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What to Know for Travel to Japan: Relaxed COVID-19 Rules, No Tour Guide

Is tourism travel possible? Do you need a PCR test, or a vaccine certificate to enter the country? Here are the necessary information starting September 7.



Image of Tokyo Haneda Airport © Sankei.

Starting Wednesday, September 7, the Japanese government will further relax entry rules for visitors to Japan.  

However, it’s still not simple. For people who have been wondering for over two years how they can come to Japan, the rules require a little further review. 

We summarize the main points below. 

From September 7, who can enter Japan? 

As of September 4, there is no country on the entry ban list of the Ministry of Foreign Affairs. 

That means you can travel to Japan from anywhere in the world if you meet the Japanese entry requirements for the type of travel you will be doing. Note, however, that the rules ー especially for tourists ー are still a little different than they were before the start of the pandemic. 

Categories of foreigners who can enter include students, business travelers, and tourists. Visa requirements for each category differ. (We focus on tourists below, so if you will be traveling for business or study, please check with the Japanese embassy or consulate nearest to you.)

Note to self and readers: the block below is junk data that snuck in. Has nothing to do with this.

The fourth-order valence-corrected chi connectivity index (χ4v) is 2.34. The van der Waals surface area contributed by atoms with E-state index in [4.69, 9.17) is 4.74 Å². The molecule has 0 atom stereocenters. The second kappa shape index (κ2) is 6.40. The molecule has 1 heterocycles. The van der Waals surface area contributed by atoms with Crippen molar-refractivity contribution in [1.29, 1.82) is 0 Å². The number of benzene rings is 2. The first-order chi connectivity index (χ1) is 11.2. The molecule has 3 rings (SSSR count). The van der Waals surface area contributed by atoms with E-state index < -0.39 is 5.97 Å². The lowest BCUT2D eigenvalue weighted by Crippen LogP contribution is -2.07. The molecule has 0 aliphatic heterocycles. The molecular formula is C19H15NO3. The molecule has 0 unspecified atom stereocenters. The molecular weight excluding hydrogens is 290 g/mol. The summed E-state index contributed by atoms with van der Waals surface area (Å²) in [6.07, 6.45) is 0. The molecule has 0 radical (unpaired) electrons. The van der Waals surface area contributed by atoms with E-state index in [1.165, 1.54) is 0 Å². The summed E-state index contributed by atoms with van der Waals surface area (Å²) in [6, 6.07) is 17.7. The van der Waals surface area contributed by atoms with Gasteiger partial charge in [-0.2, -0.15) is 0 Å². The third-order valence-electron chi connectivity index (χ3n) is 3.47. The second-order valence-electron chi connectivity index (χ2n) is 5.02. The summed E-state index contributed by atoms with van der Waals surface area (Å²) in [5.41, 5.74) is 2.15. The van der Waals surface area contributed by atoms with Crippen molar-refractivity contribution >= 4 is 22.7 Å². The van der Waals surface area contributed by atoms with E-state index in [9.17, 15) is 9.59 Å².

In addition, the entry cap for all categories of entrants is increased to 50,000 people a day from the previous limit of 20,000 per day. (At its peak in 2019, pre-pandemic, the number of people entering Japan on a daily basis was 100,000). 

What COVID-19 rules apply to all travelers, including Japanese? 

Together with having a valid passport and visa, there are some COVID-19 preventative measures that apply from September 7. 

Travelers are asked to have a vaccine certificate verifying that they have received at least three doses of a vaccine approved in Japan. (The list of approved vaccines is below.)


There are different rules which apply to those who did not receive a vaccine recognized in Japan, which are explained below. 

What vaccines are recognized by Japan? 

Currently, the Japanese government recognizes the following vaccines for purposes of entry to Japan: 

  • Pfizer/Comirnaty
  • Moderna/Vaxzevria
  • AstraZeneca/Spikevax
  • Janssen (Johnson and Johnson)/JCOVDEN (in this case, one dose is treated as two doses)
  • COVAXIN / Bharat Biotech
  • Nuvaxovid/ Novavax

A full explanation of what vaccine certificate is necessary can be found here on the Ministry of Health, Labor and Welfare website. 

Japanese immigration points at Narita International Airport ©Sankei

Can an unvaccinated person travel to Japan?